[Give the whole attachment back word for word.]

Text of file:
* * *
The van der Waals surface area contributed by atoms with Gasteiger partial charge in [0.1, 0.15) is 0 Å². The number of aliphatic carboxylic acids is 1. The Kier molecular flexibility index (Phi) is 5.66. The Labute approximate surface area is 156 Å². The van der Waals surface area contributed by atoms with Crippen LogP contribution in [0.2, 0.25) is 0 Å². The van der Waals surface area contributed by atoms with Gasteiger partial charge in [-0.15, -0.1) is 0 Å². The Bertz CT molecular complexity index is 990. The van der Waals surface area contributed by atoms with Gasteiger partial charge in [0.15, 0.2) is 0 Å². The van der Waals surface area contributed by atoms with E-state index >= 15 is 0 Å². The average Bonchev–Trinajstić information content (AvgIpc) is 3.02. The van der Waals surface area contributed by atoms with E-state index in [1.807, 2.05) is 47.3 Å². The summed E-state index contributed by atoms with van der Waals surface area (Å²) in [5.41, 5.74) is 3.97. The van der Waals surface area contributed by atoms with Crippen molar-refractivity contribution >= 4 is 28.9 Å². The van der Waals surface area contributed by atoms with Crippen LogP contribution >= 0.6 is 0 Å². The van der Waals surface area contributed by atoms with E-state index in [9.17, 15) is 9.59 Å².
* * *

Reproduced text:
The van der Waals surface area contributed by atoms with Gasteiger partial charge in [0.1, 0.15) is 0 Å². The number of aliphatic carboxylic acids is 1. The Kier molecular flexibility index (Phi) is 5.66. The Labute approximate surface area is 156 Å². The van der Waals surface area contributed by atoms with Crippen LogP contribution in [0.2, 0.25) is 0 Å². The van der Waals surface area contributed by atoms with Gasteiger partial charge in [-0.15, -0.1) is 0 Å². The Bertz CT molecular complexity index is 990. The van der Waals surface area contributed by atoms with Gasteiger partial charge in [0.15, 0.2) is 0 Å². The van der Waals surface area contributed by atoms with E-state index >= 15 is 0 Å². The average Bonchev–Trinajstić information content (AvgIpc) is 3.02. The van der Waals surface area contributed by atoms with E-state index in [1.807, 2.05) is 47.3 Å². The summed E-state index contributed by atoms with van der Waals surface area (Å²) in [5.41, 5.74) is 3.97. The van der Waals surface area contributed by atoms with Crippen molar-refractivity contribution >= 4 is 28.9 Å². The van der Waals surface area contributed by atoms with Crippen LogP contribution >= 0.6 is 0 Å². The van der Waals surface area contributed by atoms with E-state index in [9.17, 15) is 9.59 Å².